Featured Image - dental camera FGTP

Facially Generated Treatment Planning (FGTP) was introduced by Frank Spear in 1985 and has become the premier strategy for planning and executing complex, comprehensive restorative dentistry. Before its introduction, the lower arch and occlusal strategies dictated patient care. The spherical and mechanical philosophies established the proper Curve of Spee and Wilson on semi or fully adjustable articulators. The esthetic parameters were secondary to function. Treatment planning was done on mounted casts.

Today, FGTP focuses on setting the teeth in the proper position as dictated by the face and smile. Its tenets come from removable prosthodontic principles developed in complete denture fabrication. First, establish the ideal incisal edge position for the maxillary central incisors. Second, determine the proper tooth proportion to allow the lip to translate to the free gingival margin of the centrals. Third, set the remaining upper teeth to harmonize with the centrals and lip. The visualization is done with templates on photographs of the smile (Figure 1). This technique has worked magnificently for years but has a weakness in that it is a two-dimensional strategy. The templates allow alteration in a single vertical plane. Practitioners can imagine intruding or crown lengthening worn anterior teeth and restoring to the new position. Yet, those of you that have used the templates in planning have noticed that most complex wear cases call for a three-dimensional change to deal with transverse and sagittal deficiencies. These are not accounted for in the traditional FGTP concept.

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Figure 1: Visualization done with templates on photographs of the smile.

The inclusion of airway prosthodontics

In 2016, airway prosthodontic dentistry was introduced to Spear Education. Initially, the excitement with its introduction focused on providing unique answers to difficult problems that we face in daily practice: bruxism, reflux, periodontal disease, malocclusion, etc. It also became personal for many people who suffer from or have family members impacted by airway dysfunction.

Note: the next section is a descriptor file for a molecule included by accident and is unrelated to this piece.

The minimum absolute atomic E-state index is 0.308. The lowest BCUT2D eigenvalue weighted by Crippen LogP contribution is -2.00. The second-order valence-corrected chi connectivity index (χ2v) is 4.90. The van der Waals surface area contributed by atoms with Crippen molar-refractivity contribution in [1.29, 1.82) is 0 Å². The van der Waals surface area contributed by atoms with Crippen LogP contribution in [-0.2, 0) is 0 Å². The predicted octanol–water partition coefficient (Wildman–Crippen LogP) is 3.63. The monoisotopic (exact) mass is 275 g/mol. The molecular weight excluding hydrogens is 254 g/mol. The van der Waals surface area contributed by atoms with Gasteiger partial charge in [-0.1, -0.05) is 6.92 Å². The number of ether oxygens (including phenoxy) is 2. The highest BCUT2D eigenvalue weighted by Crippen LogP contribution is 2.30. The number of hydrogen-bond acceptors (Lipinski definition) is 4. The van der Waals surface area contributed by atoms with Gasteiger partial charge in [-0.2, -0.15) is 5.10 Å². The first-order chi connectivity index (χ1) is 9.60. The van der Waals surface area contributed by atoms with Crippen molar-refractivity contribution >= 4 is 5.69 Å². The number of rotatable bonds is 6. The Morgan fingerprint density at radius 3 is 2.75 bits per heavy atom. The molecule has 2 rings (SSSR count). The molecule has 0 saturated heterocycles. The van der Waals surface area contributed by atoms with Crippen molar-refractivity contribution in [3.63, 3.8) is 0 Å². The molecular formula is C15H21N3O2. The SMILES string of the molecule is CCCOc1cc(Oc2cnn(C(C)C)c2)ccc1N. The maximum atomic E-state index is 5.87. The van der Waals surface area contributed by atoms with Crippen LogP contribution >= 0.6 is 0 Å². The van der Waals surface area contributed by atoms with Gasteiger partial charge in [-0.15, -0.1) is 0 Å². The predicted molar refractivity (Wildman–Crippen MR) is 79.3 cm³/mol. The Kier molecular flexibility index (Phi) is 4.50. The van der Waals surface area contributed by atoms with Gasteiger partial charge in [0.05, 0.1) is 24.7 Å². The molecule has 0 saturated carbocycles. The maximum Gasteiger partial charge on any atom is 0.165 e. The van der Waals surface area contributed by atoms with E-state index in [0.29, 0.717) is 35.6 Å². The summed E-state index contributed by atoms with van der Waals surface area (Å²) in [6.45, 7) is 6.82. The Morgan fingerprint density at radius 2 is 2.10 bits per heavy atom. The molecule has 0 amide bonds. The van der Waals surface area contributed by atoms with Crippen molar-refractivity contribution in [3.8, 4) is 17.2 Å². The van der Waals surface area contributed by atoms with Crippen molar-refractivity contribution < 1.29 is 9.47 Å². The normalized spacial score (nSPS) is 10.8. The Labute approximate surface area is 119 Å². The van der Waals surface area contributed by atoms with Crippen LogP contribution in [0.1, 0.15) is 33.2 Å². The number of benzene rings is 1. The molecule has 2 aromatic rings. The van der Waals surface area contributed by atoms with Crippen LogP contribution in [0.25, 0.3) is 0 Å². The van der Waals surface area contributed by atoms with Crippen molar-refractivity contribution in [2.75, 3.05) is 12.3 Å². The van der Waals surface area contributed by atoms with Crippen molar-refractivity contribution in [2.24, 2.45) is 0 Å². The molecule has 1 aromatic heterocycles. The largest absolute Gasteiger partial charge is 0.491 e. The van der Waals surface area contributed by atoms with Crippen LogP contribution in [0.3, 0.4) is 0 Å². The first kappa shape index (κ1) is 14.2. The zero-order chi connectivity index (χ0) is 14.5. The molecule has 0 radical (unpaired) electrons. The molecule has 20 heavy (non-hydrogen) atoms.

Finally, the Seattle Protocol gave us a chance to control these issues. Step 1 of the Protocol is 14 days of nasal breathing therapy. I have found that approximately 40% of my patients control their issues at Step 1.

The finish line of any treatment that we render for a dysfunctional airway should be nasal breathing. Mouth breathing for more than 10% of sleep is abnormal and the percentage during the day should be even less. A few important pieces of research were added to the literature at this time:

  1. Deviated septa resolved in children with expansion
  2. In adults and children, expansion increases nasal volume, improves tongue position out of the airway, and reduces nasal resistance in breathing
  3. Nasal surgery to repair deviations remain symptomatic more often in patients with a constricted maxilla
  4. MARPE and DOME were added to SARPE and LeForte to resolve maxillary hypoplasia. These options are significantly less invasive
  5. Adults with constriction of the maxilla in the premolar and molar region are at a significantly higher risk for apnea

The last research goes further to demonstrate that the lack of three-dimensional growth in the maxilla will collapse the palate and create base of tongue obstructions. With that in mind, the world of airway and FGTP advanced. Smile design is not limited to improving esthetics and function. Additionally, it can, in some cases, improve the patient's health.


Today, airway has become part of what I refer to as advanced FGTP. Our cases need to start with an awareness of anatomic issues that could be related to airway dysfunction during growth and development and/or the changes that are currently creating more stressful breathing. While the templates are not currently 3D, dentists need to begin visualizing transverse and sagittal alterations in tooth and skeletal positions. The interesting thing we are finding is that when the teeth are placed in the most ideal position for esthetics and function, it is also a very healthy position for nasal breathing.

Conversely, if you treat from the foundation of health, the smile and bite work beautifully. I think that when people ask for the Hollywood Smile, they are really asking for the Heathy Smile. It is an exciting time to be a Spear trained dentist!

Jeffrey Rouse, D.D.S., is a member of Spear Resident Faculty.